Success in a global IT economy requires a country's workforce to keep abreast of IT developments and skills. Accordingly, the government is promoting the adoption of more efficient and technology-intensive production methods within the domestic manufacturing industry by encouraging foreign companies to undertake technology transfers with domestic manufacturers and invest in domestic human resources.
While seeking to enhance the nation's productivity and competitiveness, the government also recognizes the need to protect domestic manufacturers from potentially unfair bargaining power. In this regard, the Ministry of International Trade and Industry will approve all technology transfer agreements (TTAs) prior to execution. In addition, all TTAs must comply with the Malaysian Industrial and Development Authority's guidelines on technology transfers. According to the guidelines TTAs must clearly define:
- the principal features of the technology being transferred;
- the quality of the products to be manufactured by using such technology; and
- the manner in which the technology will be provided by the foreign entity.
The guidelines require foreign entities to provide domestic manufacturers with (among other things):
- access to updates and enhancements;
- adequate training for their personnel;
- the use of all intellectual property rights (an arrangement must be made for their continued use where the life of such rights extends beyond the TTA's duration); and
- a guarantee as to production capacity, product quality and specifications, as well as other features of the manufacturing process developed pursuant to the new technology.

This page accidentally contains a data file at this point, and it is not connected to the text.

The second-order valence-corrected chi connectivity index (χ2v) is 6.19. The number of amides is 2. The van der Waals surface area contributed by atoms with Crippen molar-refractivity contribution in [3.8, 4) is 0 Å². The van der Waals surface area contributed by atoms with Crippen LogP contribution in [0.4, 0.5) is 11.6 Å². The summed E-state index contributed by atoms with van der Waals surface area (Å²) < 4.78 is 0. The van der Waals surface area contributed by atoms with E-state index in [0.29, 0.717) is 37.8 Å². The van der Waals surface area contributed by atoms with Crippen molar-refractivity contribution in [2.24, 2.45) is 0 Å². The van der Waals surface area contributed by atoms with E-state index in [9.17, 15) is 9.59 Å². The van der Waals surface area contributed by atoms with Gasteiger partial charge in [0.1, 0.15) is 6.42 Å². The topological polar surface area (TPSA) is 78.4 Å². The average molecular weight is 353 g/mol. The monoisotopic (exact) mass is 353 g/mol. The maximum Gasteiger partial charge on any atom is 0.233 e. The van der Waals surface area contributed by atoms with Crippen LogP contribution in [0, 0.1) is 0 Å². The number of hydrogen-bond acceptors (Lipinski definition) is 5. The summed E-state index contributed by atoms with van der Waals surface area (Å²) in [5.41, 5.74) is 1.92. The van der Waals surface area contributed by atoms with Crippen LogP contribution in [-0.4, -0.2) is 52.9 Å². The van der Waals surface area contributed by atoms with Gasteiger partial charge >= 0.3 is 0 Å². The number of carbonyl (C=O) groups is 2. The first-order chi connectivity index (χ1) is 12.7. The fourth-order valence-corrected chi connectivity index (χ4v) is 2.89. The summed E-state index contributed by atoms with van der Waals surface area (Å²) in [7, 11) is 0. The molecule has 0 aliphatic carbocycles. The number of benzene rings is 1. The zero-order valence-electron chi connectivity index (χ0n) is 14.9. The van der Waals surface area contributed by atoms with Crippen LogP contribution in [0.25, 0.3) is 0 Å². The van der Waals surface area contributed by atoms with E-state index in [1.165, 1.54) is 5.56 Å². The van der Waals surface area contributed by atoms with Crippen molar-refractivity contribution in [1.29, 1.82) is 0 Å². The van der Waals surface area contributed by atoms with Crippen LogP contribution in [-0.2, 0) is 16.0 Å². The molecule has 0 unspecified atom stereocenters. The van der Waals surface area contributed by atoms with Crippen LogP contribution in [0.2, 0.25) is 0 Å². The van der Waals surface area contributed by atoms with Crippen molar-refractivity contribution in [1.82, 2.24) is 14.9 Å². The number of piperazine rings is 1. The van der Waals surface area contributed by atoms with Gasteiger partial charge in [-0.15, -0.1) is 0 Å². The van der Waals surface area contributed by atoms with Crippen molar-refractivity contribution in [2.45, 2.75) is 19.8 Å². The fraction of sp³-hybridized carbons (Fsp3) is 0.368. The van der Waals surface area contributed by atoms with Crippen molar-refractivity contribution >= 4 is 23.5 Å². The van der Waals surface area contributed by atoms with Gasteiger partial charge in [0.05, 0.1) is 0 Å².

TTAs must also comply with the relevant intellectual property treaties to which Malaysia is a signatory.
While the terms of the guidelines appear to be favourable to the domestic manufacturing industry, the issue arises as to whether the safeguards may inadvertently operate as a disincentive to foreign entities to share their technology. Consequently, automatic approval is given where:
- TTAs are entered into between foreign holding companies and their wholly owned subsidiaries in Malaysia;
- technical assistance, licensing and know-how agreements are entered into between local manufacturers or local joint venture companies and foreign entities, and payment of royalties does not exceed 3% of net sales or lump-sum payments of M$500,000;
- lump-sum payments and royalties collectively do not exceed 3% of net sales; and
- patent and trademark agreements are entered into between local manufacturers or local joint venture companies and foreign entities, and payment of royalties does not exceed 1% of net sales for each category.
In continuing its efforts to strike a balance between protecting the interests of domestic manufacturers and providing incentives to foreign entities to invest in the local manufacturing industry, the government hopes to achieve its aim of increasing Malaysia's competitiveness and positioning it at the forefront of the IT industry.
For further information on this topic please contact Joanne J Oei at Zaid Ibrahim & Co by telephone (+603 257 9999) or by fax (+603 254 4888) or by email ([email protected]).